To evaluate the therapeutic effect of PCN-siRNA-DOX-FA complex in vivo, Hela tumor-bearing mice were intravenously injected with PCN-siRNA-DOX-FA and PBS (as untreated negative control). The fluorescence signal could be maintained after injection of PCN-siRNA-DOX-FA, proving the complex serves as an effective platform for drug release and analysis (Fig. 4A). In order to confirm the distribution and biological toxicity in internal organs, the heart, lung, liver, spleen and kidney of the mice were dissected out for observation. Compared with PBS treatment group, main organs in PCN-siRNA-DOX-FA treatment group (Fig. 4B) have shown low fluorescent signals, except for tumor tissue. Due to the metabolic effect of the organism, there was a weak fluorescence signal in the liver and kidneys, which proved the targeted delivery and controlled release of PCN-siRNA-DOX-FA complex was effective and could effectively reduce the toxicity to normal organs. Moreover, the tumor volume and body weight of the mice were measured during the experiment, the growth trend of PCN-siRNA-DOX-FA group (Fig. 4C, curve b) had slowed down significantly than PBS control group (Fig. 4C, curve a), and there was a slow trend turning point observed on the 7 th day, which proved the constructed complex played an effective therapeutic on inhibition the growth of tumor in vivo, and after a long period of treatment (7 days). Moreover, during the experiment, treatment group (Fig. 4D, curve b) and the control group (Fig. 4D, curve a) showed similar growth trends, and the body of the treatment group was slightly lighter than the control group, suggested that the PCN-siRNA-DOX-FA complex had no effect on the normal growth of mice, while inhibiting tumor growth. Overall, these results indicate the significance of constructed glutathione-triggered PCN-siRNA-DOX-FA complex for in vivo applications.

Fig. 4. (A) In vivo fluorescence images of tumor-bearing mice after treated with PCN-siRNA-DOX-FA complex (a) and PBS solution (b) from 0.5 h to 5 h. (B) Fluorescence images of bio-distribution in tumor, heart, lung, liver, spleen and kidney after treatment with of PCN-siRNA-DOX-FA complex (a) and PBS solution (b). (C) Relative volume change of tumor after different treatments from 1 day to 15 days: (a) treated with PBS solution, (b) treated with PCN-siRNA-DOX-FA complex. (D) The change curves of body weights during the treatments from 1 day to 15 days: (a) treated with PBS solution, (b) treated with PCN-siRNA-DOX-FA complex. Error bars indicate SD (n=3).

In summary, we have constructed a double protection multi-therapy strategy by low toxicity porous carbon nanospheres, achieved bio-thiols sensing in vitro and drug controlled release in vivo. Compared with traditional methods, PCNs exhibited better biocompatibility and non-template method was easier for large amount preparation in reality. Meanwhile, the thiol-responsive siRNA structure realized the effective blocking and release control of the loaded cargo that would be helpful for improving the stability of the circulation in the body. Functionalized with FA was also obtained a nice performance on target recognition, that could ensure the loaded cargos were released in target cells with high expressed FA receptors and special intracellular environment, which further reduced the toxic damage on normal tissues or organs by off-target effects. Moreover, the PCN-siRNA-DOX-FA complex based multi-channel treatment also achieved better performance on multi-therapy, which suggested the cooperative therapy will be one of the key points in nanomedicine. Although the application of low-toxicity nanomaterials in tumor diagnosis and treatment had obvious advantages, their metabolic pathways and organ accumulation problems still requires further research, the construction of degradable structures with bio-responsiveness in traditional carbon or silicon materials may be one of the effective solutions. On the other hand, achieving the selective analysis of intracellular bio-thiols and their real-time in situ monitoring was still a challenge in cancer early diagnosis.

Declaration of competing interest

The authors declare that they have no known competing financial interests or personal relationships that could have appeared to influence the work reported in this paper.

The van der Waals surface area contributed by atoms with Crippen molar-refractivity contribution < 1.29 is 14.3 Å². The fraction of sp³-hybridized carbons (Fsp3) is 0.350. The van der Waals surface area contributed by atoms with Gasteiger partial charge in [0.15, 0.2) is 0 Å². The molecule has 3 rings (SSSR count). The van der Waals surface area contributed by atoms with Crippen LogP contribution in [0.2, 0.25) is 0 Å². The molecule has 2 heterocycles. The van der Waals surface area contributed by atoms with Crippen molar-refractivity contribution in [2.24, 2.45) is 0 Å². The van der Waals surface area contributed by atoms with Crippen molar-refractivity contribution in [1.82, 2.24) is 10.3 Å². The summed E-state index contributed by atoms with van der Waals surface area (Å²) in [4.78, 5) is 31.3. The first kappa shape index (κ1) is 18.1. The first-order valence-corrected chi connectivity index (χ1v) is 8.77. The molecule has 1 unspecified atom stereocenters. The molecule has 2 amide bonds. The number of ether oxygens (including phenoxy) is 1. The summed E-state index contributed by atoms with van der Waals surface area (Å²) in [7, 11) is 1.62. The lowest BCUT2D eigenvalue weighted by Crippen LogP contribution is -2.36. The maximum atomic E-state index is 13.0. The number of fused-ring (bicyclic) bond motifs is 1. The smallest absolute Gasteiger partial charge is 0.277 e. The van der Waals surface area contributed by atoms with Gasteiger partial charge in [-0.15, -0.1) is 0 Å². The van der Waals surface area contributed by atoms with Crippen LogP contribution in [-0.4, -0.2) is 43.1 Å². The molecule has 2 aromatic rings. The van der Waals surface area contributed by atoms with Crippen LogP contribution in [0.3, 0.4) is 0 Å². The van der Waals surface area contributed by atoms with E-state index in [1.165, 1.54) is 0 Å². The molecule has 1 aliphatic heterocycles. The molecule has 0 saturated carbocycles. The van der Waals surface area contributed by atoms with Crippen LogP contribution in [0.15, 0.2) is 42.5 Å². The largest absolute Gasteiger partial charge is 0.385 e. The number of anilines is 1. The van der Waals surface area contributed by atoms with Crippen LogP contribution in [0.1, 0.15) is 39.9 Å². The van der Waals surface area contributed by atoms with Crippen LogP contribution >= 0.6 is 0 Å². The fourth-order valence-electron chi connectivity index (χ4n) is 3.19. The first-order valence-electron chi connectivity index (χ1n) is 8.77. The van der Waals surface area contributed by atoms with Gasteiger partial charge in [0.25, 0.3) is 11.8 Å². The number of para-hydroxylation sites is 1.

We acknowledge the support from the Project Fund for Shandong Key R & D Program (No. 2017GGX20121). The animal experiments have been approved by the Ethics Committee of the Key Laboratory of Optic-electric Sensing and Analytical Chemistry for Life Science, Ministry of Education.

Appendix A. Supplementary data

Supplementary material related to this article can be found, in the online version, at doi:

F. Bray, J. Ferlay, I. Soerjomataram, et al., CA Cancer J. Clin. 68 (2018) 394-424. DOI:10.3322/caac.21492
W. Chen, R. Zheng, P.D. Baade, et al., CA Cancer J. Clin. 66 (2016) 115-132. DOI:10.3322/caac.21338
C. Allemani, T. Matsuda, V. Di Carlo, et al., Lancet 391 (2018) 1023-1075. DOI:10.1016/S0140-6736(17)33326-3
W. Fan, N. Lu, P. Huang, Y. Liu, et al., Angew. Chem. Int. Ed. 56 (2017) 1229-1233. DOI:10.1002/anie.201610682
Z. Hu, C. Fang, B. Li, Z. Zhang, et al., Nat. Biomed. Eng. 4 (2020) 259-271. DOI:10.1038/s41551-019-0494-0
L. Wang, Y. Chang, Y. Feng, et al., Nano Lett. 19 (2019) 6800-6811. DOI:10.1021/acs.nanolett.9b01869
Z. Chai, D. Ran, L. Lu, et al., ACS Nano 13 (2019) 5591-5601. DOI:10.1021/acsnano.9b00661
J.F. Liao, Y.P. Jia, Y.Z. Wu, Wires Nanomed. NanoBiotech. 12 (2019) e1581.
H. Chen, Z. Gu, H. An, et al., Sci. China Chem. 61 (2018) 1503-1552. DOI:10.1007/s11426-018-9397-5
L. Dykman, N. Khlebtsov, Chem. Soc. Rev. 41 (2012) 2256-2282. DOI:10.1039/C1CS15166E
W. Yu, M. Shevtsov, X. Chen, H. Gao, Chin. Chem. Lett. 31 (2020) 1366-1374. DOI:10.1016/j.cclet.2020.02.036
Z. Shi, Q. Li, L. Mei, Chin. Chem. Lett. 31 (2020) 1345-1356. DOI:10.1016/j.cclet.2020.03.001
S. Zhang, X. Pei, H. Gao, et al., Chin. Chem. Lett. 31 (2020) 1060-1070. DOI:10.1016/j.cclet.2019.11.036
E. Blanco, H. Shen, M. Ferrari, Nat. Biotechnol. 33 (2015) 941-951. DOI:10.1038/nbt.3330
K.C.L. Black, Y. Wang, H.P, et al., ACS Nano 8 (2014) 4385-4394. DOI:10.1021/nn406258m
Z. Yan, M. Cai, P.K. Shen, J. Mater. Chem. 22 (2012) 2133-2139. DOI:10.1039/C1JM14765J
T. Wang, P. Zhang, Y. Sun, et al., Chem. Mater. 29 (2017) 4044-4051. DOI:10.1021/acs.chemmater.7b00710
M. Pirsaheb, S. Mohammadi, A. Salimi, et al., Microchim. Acta 186 (2019) 231-235. DOI:10.1007/s00604-019-3338-4
P. Zhang, Z.A. Qiao, S. Dai, Chem. Commun. 51 (2015) 9246-9256. DOI:10.1039/C5CC01759A
D.S. Bin, Z.X. Chi, Y. Li, et al., J. Am. Chem. Soc. 139 (2017) 13492-13498. DOI:10.1021/jacs.7b07027
X. Ji, Z. Wang, S. Niu, C. Ding, Chem. Commun. 56 (2020) 5271-5274. DOI:10.1039/D0CC00499E
D. Jaque, L. Martínez Maestro, B. Del Rosal, et al., Nanoscale 6 (2014) 9494-9530. DOI:10.1039/C4NR00708E
H. Ehtesabi, Z. Hallaji, et al., Microchim. Acta 187 (2020) 150-156. DOI:10.1007/s00604-019-4091-4
Q. Zhu, M. Saeed, R. Song, et al., Chin. Chem. Lett. 31 (2020) 1051-1059. DOI:10.1016/j.cclet.2019.12.002
C. Ding, Y. Xu, Y. Zhao, et al., ACS Appl. Mater. Interfaces 10 (2018) 8947-8954. DOI:10.1021/acsami.7b18493
X. Wang, J. Sheng, M. Yang, Chin. Chem. Lett. 30 (2019) 533-540. DOI:10.1016/j.cclet.2018.10.010
R. van der Meel, E. Sulheim, Y. Shi, et al., Nat. Nanotechnol. 14 (2019) 1007-1017. DOI:10.1038/s41565-019-0567-y
L.P. Zhong, H. Zou, Y. Huang, et al., J. Biomed. Nanotechnol. 15 (2019) 352-362. DOI:10.1166/jbn.2019.2688
J. Wu, D.H. Bremner, S.W. Niu, et al., J. Biomed. Nanotechnol. 15 (2019) 1415-1431. DOI:10.1166/jbn.2019.2729
W. Xie, W.W. Deng, M. Zan, et al., ACS Nano 13 (2019) 2849-2857. DOI:10.1021/acsnano.8b03788
S.H. Myers, V.G. Brunton, A. Unciti-Broceta, J. Med. Chem. 59 (2016) 3593-3608. DOI:10.1021/acs.jmedchem.5b01273